I had similar problems when I started. A couple of times I had new queens that were so bad I lost the hives. Sounds like the bees want to replace yours. I've had more success with supercedure than introducing new queens into a poor hive. You'll find minimal resources coming into the hive not only because conditions are bad outside, but because the hive can't afford to send many foragers out. Sometimes I've found introduced queens are less likely to take in a weak hive. Perhaps the queen is not laying well because not much is coming in. Feeding syrup might help a little bit, but I haven't had much success with doing that either except to keep them from starving.
Ideally, it would be good to have a frame or two of brood to kick start the population. If you know another beek, they might be able to help you out. Are bees covering most of the 10 frames? if they are only on 3 or 4 of the frames then it would be better to reduce the size of the hive, either by moving frames to a 5 frame nuc box, or putting in a board. They cope better with reduced space and also defend against pests better.
Have you been around to see what flowers are out? It's dry here too, but some trees flower despite the dry. You could probably stop feeding when your population increases, as it would be rare in the SE not to have enough foraging plants unless you are surrounded by cropping land. Syrup doesn't help pollen stores in any case.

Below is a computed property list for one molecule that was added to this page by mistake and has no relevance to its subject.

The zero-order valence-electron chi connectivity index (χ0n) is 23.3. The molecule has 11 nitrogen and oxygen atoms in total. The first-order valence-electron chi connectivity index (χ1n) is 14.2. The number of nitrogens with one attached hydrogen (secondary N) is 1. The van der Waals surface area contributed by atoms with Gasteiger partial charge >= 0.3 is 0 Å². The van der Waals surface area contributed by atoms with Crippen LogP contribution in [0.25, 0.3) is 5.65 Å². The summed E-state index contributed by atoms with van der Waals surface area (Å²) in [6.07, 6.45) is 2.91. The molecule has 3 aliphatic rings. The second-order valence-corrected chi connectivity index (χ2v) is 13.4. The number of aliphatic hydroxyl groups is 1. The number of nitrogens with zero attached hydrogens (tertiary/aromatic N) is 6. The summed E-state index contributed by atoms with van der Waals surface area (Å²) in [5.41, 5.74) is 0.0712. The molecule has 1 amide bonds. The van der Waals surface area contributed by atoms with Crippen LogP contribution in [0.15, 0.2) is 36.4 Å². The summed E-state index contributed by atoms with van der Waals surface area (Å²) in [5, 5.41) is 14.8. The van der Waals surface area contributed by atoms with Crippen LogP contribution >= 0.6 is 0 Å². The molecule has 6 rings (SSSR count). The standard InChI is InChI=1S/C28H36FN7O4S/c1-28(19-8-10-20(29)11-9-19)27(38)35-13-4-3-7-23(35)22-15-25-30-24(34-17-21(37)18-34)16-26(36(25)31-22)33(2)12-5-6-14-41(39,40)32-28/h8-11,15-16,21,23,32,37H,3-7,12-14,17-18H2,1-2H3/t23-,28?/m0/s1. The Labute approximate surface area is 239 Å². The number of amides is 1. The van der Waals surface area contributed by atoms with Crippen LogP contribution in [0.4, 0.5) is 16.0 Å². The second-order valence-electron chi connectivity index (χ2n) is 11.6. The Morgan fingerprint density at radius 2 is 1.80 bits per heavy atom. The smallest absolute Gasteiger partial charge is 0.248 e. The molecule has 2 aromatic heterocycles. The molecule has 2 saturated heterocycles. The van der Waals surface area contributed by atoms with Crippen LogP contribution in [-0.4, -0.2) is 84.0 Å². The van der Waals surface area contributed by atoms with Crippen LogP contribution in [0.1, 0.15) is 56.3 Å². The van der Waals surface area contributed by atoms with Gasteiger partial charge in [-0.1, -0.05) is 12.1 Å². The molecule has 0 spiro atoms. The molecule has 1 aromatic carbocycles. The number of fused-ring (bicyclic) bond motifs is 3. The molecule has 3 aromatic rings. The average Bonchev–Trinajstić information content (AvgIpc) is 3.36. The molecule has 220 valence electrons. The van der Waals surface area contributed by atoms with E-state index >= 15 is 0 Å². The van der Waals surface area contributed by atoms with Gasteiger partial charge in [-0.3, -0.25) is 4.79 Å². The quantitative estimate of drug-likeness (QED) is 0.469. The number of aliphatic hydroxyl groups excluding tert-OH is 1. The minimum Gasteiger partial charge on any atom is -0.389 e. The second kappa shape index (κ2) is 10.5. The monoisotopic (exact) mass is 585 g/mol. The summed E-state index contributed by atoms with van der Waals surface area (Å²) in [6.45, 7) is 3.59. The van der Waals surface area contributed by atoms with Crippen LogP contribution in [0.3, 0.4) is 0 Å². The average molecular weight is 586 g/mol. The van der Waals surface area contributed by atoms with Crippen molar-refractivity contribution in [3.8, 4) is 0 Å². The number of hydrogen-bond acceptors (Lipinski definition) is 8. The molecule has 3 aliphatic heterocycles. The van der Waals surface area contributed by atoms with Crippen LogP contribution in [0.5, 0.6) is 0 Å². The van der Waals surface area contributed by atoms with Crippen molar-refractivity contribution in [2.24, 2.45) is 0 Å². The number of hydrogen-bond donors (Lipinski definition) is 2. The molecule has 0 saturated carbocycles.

In short, since they have supercedure cells I would not introduce a new queen, though that's up to you. Michael Bush's bee maths should help you work out how long to expect a new laying queen. It's advisable not to disturb them while they are making queens. http://www.bushfarms.com/beesmath.htm
However...there's a chance the old queen will destroy the queen cells. I would probably just wait and see what happens. Sometimes it does take a queen some time to start laying properly..it just can be hard to break that cycle of low population, low stores and low brood. Might be it's a learning experience. I'm sure you'll find a big swarm or cut out and have a thriving hive before too long.